Lactobacillus plantarum inhibits the intestinal epithelial migration of neutrophils induced by enteropathogenic Escherichia coli.
ABSTRACT Lactobacillus plantarum is a Gram-positive bacillus known for its effect as a probiotic agent. The goal of the study was to determine whether L. plantarum is capable of inhibiting the transepithelial neutrophil migration induced by enteropathogenic Escherichia coli (EPEC).
Cultured intestinal epithelial T-84 cell monolayers were rapidly infected with EPEC. L. plantarum or culture supernatants were added to the monolayers before and after the infection. Indium-labeled neutrophils were added to the basolateral side of inverted monolayers. After 150-minute incubation, radioactivity of the neutrophils that migrated in the physiologic direction was assayed, and the number of migrating neutrophils was calculated. L. plantarum was also added to the monolayers before and after EPEC infection, and the number of adherent EPEC was determined by plate counting.
EPEC-induced neutrophil migration and EPEC binding to monolayers were inhibited by viable L. plantarum but only when added to the monolayers before EPEC. Culture supernatants failed to inhibit the neutrophil migration.
These results suggest that L. plantarum is beneficial in inhibiting neutrophil migration induced by EPEC, but only when preincubated with host epithelia. Rather than an indirect effect through a secreted substance produced by the probiotic agent, its effect is direct and requires the presence of the bacterium.
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ABSTRACT: Probiotic bacteria may provide protection against intestinal damage induced by pathogens, but the underlying mechanisms are still largely unknown. We investigated whether Bifidobacterium animalis MB5 and Lactobacillus rhamnosus GG (LGG) protected intestinal Caco-2 cells from the inflammation-associated response induced by enterotoxigenic Escherichia coli (ETEC) K88, by inhibiting pathogen attachment to the cells, which is the first step of ETEC pathogenicity, and regulating neutrophil recruitment, a crucial component of inflammation. A partial reduction of ETEC adhesion was exerted by probiotics and their culture supernatant fractions either undigested or digested with proteases. ETEC viability was unaffected by the presence of B. animalis, LGG or their supernatant fractions in the culture medium, indicating an absence of probiotic bactericidal activity. Probiotics and their supernatant fractions, either undigested or digested with proteases, strongly inhibited the neutrophil transmigration caused by ETEC. Both B. animalis and LGG counteracted the pathogen-induced up regulation of IL-8, growth-related oncogene-alpha and epithelial neutrophil-activating peptide-78 gene expression, which are chemokines essential for neutrophil migration. Moreover, the probiotics prevented the ETEC-induced increased expression of IL-1beta and TNF-alpha and decrease of transforming growth factor-alpha, which are regulators of chemokine expression. These results indicate that B. animalis MB5 and LGG protect intestinal cells from the inflammation-associated response caused by ETEC K88 by partly reducing pathogen adhesion and by counteracting neutrophil migration, probably through the regulation of chemokine and cytokine expression.British Journal Of Nutrition 07/2006; 95(6):1177-84. DOI:10.1079/BJN20051681 · 3.34 Impact Factor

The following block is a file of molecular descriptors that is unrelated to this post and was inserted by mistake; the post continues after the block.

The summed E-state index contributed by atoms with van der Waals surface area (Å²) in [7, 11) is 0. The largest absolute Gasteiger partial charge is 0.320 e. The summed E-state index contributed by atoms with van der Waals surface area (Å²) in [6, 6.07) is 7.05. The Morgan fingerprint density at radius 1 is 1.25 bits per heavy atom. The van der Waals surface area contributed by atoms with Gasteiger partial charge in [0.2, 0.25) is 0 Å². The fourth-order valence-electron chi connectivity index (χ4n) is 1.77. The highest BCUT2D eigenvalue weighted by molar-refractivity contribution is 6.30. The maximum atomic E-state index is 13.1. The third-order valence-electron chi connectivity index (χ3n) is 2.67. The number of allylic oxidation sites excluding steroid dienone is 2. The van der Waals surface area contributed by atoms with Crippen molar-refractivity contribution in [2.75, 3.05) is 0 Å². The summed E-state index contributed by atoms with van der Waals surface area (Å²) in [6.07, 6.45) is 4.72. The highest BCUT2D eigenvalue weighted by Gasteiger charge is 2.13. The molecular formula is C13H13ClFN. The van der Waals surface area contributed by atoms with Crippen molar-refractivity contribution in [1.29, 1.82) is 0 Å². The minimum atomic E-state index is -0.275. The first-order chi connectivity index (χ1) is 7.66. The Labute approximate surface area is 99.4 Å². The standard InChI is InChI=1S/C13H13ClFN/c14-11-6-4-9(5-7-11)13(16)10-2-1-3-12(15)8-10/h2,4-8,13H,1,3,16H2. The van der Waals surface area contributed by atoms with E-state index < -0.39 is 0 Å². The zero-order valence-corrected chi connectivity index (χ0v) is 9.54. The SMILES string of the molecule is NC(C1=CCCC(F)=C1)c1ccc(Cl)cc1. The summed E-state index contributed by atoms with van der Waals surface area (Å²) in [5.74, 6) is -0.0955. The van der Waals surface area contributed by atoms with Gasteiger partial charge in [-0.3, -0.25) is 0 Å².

Article: Antibioticoterapia con probióticos
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ABSTRACT: Using microorganisms to influence positively the course of an illness caused by injurious microorganisms is an approach with mounting clinical evidence showing efficacy. Whereas antibiotics will remain an important therapeutic option, there are limitations and problems to their increasing and chronic usage, and probiotics offer a strategy to reduce antibiotic usage. Increasingly, it has become clear that the mechanisms whereby probiotics can impact in intestinal diseases involve a large repertoire of responses. This review summarizes recent findings on how probiotics may effect benefit through interactions with host eukaryotic cells. Limiting the access of microbes associated with the development of disease to host mucosal surfaces and altering the responses of host to microbial insults are potential mechanisms whereby probiotics can influence the pathogenesis of disease. Evidence is accumulating that live, viable probiotic organisms diminish accessibility to intestinal epithelial cell; however, the mucosal exclusion is not through direct blockage of shared epithelial receptors between probiotic microbes and pathogenic organisms. Modulation of mucosal defenses such as innate protective mechanisms, enhanced epithelial cell survival, and immune responses have all been shown to have potential in aiding in these actions. Intestinal epithelial cell adherence influences response and, as such, appears to be necessary but may not be wholly sufficient, because soluble bacterial factors have been reported to effect modulation of immune and nonimmune responses of eukaryotic cells. There is a considerable repertoire of responses potentially responsible for the effects of probiotics, and these responses appear to involve a complex interplay between the microbes of the intestinal tract and the cells of the host. Continued work can be expected to further the understanding of the mechanisms involved, and more work is needed to determine the relative clinical importance of each of the phenomena. These studies are expected to help direct the most efficacious use of probiotics for inflammatory conditions arising from the intestinal tract.Current Opinion in Gastroenterology 02/2004; 20(1):22-6. DOI:10.1097/00001574-200401000-00006 · 3.66 Impact Factor